Equal Work Statutes v. Comparable Work Statutes: Does the Distinction Matter Anymore?
This paper chronicles the Massachusetts Equal Pay Act (MEPA), a comparable work statute, and Jancey v. Everett School Committee, the only case both to interpret MEPA and to substantively interpret comparable work as a legal standard. It looks at the history of MEPA, other states comparable work statutes and the federal Equal Pay Act, paying particular attention to the debate between equal pay for equal work statutes and equal pay for comparable work statutes.
After giving the statutory background, the paper looks at the history of the Jancey case. The Jancey case involved a suit between cafeteria workers in the city of Everett and the School Committee. The cafeteria workers argued that the school Committee violated MEPA by paying them less than custodians for "work of like or comparable character." The paper looks at how the case came about, including the role of the collective bargaining process and the motivations for initiating litigation. It also outlines the Superior Court's decision in favor of the plaintiffs and its broad reading of MEPA. It then goes on to discuss the first and second decisions of the Supreme Judicial Court favoring the defendants. The court's narrow reading of the state statute almost certainly was heavily influenced by hostility toward the comparable worth standard demonstrated in public commentary and other federal court decisions. Finally, the paper ends with a discussion of the post-litigation attempt to get the law amended to codify the trial court's result.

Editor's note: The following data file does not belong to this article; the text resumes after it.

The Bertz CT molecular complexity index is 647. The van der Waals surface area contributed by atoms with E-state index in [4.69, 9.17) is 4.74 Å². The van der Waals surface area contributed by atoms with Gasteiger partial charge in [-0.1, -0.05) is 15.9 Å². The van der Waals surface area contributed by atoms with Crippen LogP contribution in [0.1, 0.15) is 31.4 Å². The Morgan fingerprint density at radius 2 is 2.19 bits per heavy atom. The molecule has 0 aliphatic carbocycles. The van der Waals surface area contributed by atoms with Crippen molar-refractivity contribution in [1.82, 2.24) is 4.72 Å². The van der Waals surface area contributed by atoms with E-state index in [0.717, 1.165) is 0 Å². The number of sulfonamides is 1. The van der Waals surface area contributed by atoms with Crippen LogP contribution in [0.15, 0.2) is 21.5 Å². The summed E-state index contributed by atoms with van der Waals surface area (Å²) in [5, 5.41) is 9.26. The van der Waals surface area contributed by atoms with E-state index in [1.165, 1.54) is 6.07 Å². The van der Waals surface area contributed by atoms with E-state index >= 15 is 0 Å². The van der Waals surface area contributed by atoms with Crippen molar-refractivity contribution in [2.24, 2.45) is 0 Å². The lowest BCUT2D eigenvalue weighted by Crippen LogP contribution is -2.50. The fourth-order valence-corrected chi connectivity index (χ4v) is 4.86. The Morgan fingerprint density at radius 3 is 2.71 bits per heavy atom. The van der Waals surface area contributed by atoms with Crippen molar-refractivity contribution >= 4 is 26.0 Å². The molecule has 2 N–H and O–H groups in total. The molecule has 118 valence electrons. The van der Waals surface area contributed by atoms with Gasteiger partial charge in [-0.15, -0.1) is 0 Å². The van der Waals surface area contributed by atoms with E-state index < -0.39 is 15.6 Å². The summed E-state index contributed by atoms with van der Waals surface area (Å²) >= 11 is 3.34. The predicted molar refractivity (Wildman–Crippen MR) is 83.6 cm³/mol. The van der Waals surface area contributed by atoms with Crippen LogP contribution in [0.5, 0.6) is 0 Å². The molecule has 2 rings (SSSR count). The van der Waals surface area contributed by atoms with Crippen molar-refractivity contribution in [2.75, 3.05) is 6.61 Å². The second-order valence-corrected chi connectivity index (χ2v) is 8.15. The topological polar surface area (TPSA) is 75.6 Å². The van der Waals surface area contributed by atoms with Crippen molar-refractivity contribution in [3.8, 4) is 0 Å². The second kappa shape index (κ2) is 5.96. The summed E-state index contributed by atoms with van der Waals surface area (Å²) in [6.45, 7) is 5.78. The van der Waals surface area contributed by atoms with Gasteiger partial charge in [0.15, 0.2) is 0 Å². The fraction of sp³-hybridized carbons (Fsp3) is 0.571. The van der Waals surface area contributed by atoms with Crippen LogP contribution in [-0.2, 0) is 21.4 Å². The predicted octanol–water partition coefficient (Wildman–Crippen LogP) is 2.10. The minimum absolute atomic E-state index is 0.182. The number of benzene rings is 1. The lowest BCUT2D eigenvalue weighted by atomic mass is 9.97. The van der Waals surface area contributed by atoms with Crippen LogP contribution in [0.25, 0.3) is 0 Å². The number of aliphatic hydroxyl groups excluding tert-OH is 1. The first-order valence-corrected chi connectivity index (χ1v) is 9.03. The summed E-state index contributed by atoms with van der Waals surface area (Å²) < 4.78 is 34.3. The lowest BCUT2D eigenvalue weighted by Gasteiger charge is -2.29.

The paper concludes that the disuse of MEPA and other comparable work statutes will continue because the same problems that led to its disuse prior to the Jancey decision are only worsened by the court's decision. Jancey left MEPA in one of three scenarios: with no cognizably different claim from FEPA, with a cognizably different claim but with no determination what that is, or a more difficult claim to make than FEPA. In any event, in Massachusetts the quest for equal pay for comparable work is at best at a standstill or at worst is over.
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